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Re: "GPL requirement could have a chilling effect on derivative distros"

From: Stefaan A Eeckels
Subject: Re: "GPL requirement could have a chilling effect on derivative distros"
Date: Thu, 29 Jun 2006 20:42:42 +0200

On Thu, 29 Jun 2006 19:52:37 +0200 (CEST)
"Alfred M. Szmidt" <> wrote:

>    Alfred, please don't send me copies of messages that are also sent
>    to the group. Unless you mark the post "Posted and Mailed" or
>    suchlike, it's against netiquette.
> It is commont netiquette to CC everyone, and it is specially done so
> on GNU mailing lists since non-subscribers can post to the list.

I'm reading this in gnu.misc.discuss, and on Usenet one clearly marks
when an article is mailed in addition to being posted. It would be
considerate of you to add a standard line to your replies so that
Usenet readers can avoid emailing you (alone) instead of replying to
the group. 

>    Yes. If you buy a book, you can sell your copy. That is what first
>    sale is about - the copyright holder can control copying, but once
>    a copy has been sold (lawfully acquired), the copyright holder
>    cannot control what is done with that copy.
> Yes, but selling your copy is distribution.  So the person who sold
> the copy must accept the license and its terms; otherwise he is not
> allowed to sell/distribute it.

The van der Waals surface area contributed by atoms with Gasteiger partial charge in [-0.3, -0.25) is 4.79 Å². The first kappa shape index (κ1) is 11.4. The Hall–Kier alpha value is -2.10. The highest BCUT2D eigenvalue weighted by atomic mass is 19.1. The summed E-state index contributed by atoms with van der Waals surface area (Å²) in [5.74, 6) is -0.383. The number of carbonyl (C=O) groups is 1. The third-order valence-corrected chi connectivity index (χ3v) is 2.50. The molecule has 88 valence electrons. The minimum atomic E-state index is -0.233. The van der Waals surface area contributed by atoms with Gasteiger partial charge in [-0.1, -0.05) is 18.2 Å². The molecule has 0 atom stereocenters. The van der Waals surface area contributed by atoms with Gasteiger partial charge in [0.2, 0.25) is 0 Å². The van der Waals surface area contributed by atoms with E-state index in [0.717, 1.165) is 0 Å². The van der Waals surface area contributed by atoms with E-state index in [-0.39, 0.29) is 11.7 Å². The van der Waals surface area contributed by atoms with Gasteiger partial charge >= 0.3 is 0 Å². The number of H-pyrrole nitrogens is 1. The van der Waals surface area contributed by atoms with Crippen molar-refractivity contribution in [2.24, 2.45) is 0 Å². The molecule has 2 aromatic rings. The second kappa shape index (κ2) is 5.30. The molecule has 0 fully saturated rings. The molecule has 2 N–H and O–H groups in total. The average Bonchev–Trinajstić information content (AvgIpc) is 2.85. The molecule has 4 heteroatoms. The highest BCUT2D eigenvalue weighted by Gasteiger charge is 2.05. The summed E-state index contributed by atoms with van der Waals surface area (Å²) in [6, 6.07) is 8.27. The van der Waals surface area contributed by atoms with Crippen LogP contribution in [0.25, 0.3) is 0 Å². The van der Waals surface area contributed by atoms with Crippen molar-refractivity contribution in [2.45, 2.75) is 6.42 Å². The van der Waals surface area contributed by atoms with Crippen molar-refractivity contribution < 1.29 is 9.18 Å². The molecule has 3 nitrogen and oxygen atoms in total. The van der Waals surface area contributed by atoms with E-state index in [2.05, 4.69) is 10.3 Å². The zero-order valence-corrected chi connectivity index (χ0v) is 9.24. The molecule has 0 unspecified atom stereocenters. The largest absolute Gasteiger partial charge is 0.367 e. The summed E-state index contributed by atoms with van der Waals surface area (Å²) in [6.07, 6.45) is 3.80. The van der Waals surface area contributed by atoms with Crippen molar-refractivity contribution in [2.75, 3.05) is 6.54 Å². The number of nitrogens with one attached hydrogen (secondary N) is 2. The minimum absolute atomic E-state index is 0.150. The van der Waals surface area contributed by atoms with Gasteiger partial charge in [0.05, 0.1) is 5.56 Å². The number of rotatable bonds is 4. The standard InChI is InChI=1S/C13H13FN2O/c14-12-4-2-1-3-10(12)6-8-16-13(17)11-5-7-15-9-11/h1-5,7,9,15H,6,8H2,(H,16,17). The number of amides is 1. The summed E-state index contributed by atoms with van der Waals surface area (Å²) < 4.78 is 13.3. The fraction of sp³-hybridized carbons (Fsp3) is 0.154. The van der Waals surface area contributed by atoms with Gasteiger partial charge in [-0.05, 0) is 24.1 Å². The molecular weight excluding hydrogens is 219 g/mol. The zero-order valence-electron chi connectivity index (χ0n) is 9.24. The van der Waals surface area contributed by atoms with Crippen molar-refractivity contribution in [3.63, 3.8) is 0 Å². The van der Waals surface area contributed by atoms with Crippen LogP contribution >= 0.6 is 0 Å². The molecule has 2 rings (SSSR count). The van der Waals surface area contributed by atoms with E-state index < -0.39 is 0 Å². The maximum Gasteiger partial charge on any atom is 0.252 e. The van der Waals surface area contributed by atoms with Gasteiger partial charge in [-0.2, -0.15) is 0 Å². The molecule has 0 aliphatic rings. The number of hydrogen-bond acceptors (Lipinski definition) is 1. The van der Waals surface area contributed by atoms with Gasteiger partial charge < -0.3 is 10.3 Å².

No, that's exactly what first sale is about. You are allowed to sell
your copy without accepting a license because the copyright holder does
not have the right to forbid the owner of a copy to sell it. 

Remember that you do not have to accept the GPL to obtain a lawful
copy, so all the provisions of the Copyright Statutes apply. First sale
is one of them, and it limits the rights granted to the copyright

> I don't see how the copyright holder gets into this mess.
>    Selling the original copy is specifically allowed by the Copyright
>    Statutes and is not distributing the work.
> I disagree, and the copyright statutes that I am familiar agree with
> me.  If you buy 10000 copies of FOO (book, CD, ...), and start selling
> them it is still distribution.

No, you can sell each and every copy that you bought without asking the
permission of the copyright holder. His rights are limited to
controlling the copying of the work and preparing derivative works. Once
the copies have been sold, the owner of the copy can sell, or destroy,
or give away that copy (or use it to wallpaper his toilet). What he
cannot do is make further copies, or prepare derivative works without
the consent of the copyright holder.

Have you never sold old books to a second-hand bookshop?

Take care,

Stefaan A Eeckels
"A ship in the harbor is safe. But that's not what ships are built for."
                                -- Rear Admiral Dr. Grace Murray Hopper.

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